Sameer Fida Hussain
The science of seed germination and its subsequent development into a mature plant fascinated me from my kindergarten days. The small garden dotted with beautiful cypress trees used to be the center of my attention during my formative years.
My maternal uncle, who I must say would have brushed past many gardeners of the world given his gardening experience, used to sow different varieties of seeds in the garden. Standing at an arms distance from my maternal uncle, I used to watch his moves with keen interest.
I was curious enough to find out as to what goes into the process of seed germination. I would stand for hours with my feet apart and arms akimbo to see if anything peculiar happens to the seed.
In the evening my grandmother would call me inside thus signalling the end of the research period of a prospective child prodigy.
During the subsequent days, my maternal uncle would water the buried seeds almost regularly. The seeds would thus germinate and develop into tiny saplings. The birth of the saplings signalled the most difficult and laborious periods for my uncle as now the saplings had to be cared for and looked after with utmost patience and dedication.
Regular watering, plucking out of wilted leaves, pruning, pest and insect control formed the basis of post-germinative care of the seeds and to be sincere my uncle did his job religiously. After some time the saplings would grow into mature full-fledged plants with beautiful flowers spreading their aroma to the farthest corners of the garden.
Strong parallels can be drawn between the germination of a seed and the education of a child. A teacher gets a sapling in the form of a child and he is in-charge of the most difficult job of shaping his/her future - a future where the child is looked upon as an inspiration for others - a future where the scent of the child’s knowledge spreads far and wide.
Aptly called “the nation builder”, a teacher works tirelessly to achieve the desired goal. The magnanimity of this prophetic job can be gauged by the fact that the parents irrespective of their affluence and the social status they enjoy send their adult daughters to a teacher.
They send their daughters to a teacher whom they do not know and with whom they have never interacted before. What prompts them to do so? Obviously, the nomenclature of the profession dispels all wrong notions that the parents might be harboring.
The name “teacher” in itself brings a sense of security. A teacher is a trustee. He is just like a bird who takes flocks of young students under his wings, nurtures them, teaches them to fly and when they are ready releases them into the world. He sets them free and watches them with pride as they fly high into the sky.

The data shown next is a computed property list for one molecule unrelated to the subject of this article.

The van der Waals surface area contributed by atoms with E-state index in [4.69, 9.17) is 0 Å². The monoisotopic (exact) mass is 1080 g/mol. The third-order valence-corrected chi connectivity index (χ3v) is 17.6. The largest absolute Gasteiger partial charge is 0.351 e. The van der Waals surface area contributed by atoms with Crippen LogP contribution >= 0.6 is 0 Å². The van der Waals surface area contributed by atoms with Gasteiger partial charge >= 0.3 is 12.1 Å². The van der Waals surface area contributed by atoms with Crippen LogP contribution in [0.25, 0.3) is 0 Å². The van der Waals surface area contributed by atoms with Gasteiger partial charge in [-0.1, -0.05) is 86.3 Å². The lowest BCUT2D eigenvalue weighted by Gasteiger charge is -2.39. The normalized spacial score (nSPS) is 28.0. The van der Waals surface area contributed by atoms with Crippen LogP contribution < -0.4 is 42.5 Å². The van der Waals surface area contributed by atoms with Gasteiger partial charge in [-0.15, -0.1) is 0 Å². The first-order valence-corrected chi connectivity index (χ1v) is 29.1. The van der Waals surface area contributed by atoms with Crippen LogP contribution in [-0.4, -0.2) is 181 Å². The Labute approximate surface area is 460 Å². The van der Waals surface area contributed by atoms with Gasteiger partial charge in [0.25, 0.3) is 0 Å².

The triumphant smile which you see on a teacher’s face when his taught students soar high above him is unexplainable.
Nothing gives a teacher more happiness than when his students excel and surpass him. I guess no other profession is associated with such bonding, love and cohesion. From times immemorial teachers have been doing a wonderful job.
Those who are finding themselves amongst the top echelons of the country have been taught by teachers. No wonder that I too took up this prophetic job in a bid to do my bit for the society.
Right from my school days, I was good at writing. People would read my write-ups with great interest and look at me as a prospective journalist. My art of developing a story fascinated them. No wonder, that I was touted to be a skilled journalist.
After passing my SSE (Class X), I began to send my write-ups to some of the leading dailies and their appearance in the columns of the dailies without much editing gave me the motivation and encouragement to keep going.
I vividly remember how I used to write an article in a neat and highly legible handwriting and post the same in the post office. Those days, access to internet was not easy as smartphones were rare and only a select few households had the facility of broadband.
After completing my graduation, I formally wanted to peruse a course in mass communication and journalism but owing to certain compulsions could not. If journalism was my passion, then teaching was my fascination. I pursued the professional course of Bachelors in Education and completed it in the year 2007.
In the year 2008, a primary school in our village was upgraded to the level of middle and applications were sought from eligible candidates for selection of teaching guides called Rehbar-e-Taleems.
I too submitted my application and as it happened, I was engaged as a Rehbar-e-Taleem. The salary or should I say honorarium of the post was so meager that maintaining the decorum of a teacher became difficult.
Peanuts were paid in the name of monthly honorarium. But if a person has been engaged as a teacher, he has to maintain the decorum of a teacher even if the cost of a good pair of shoes surpassed his monthly earnings.
He should present himself as a model to the society even if his/her ailing parents are writhing in pain for want of medicine. His apparel should reflect his modesty even if he cannot manage a square meal for himself leave alone his dependents. Five years, yes five years was the period for which he had to undergo this ordeal.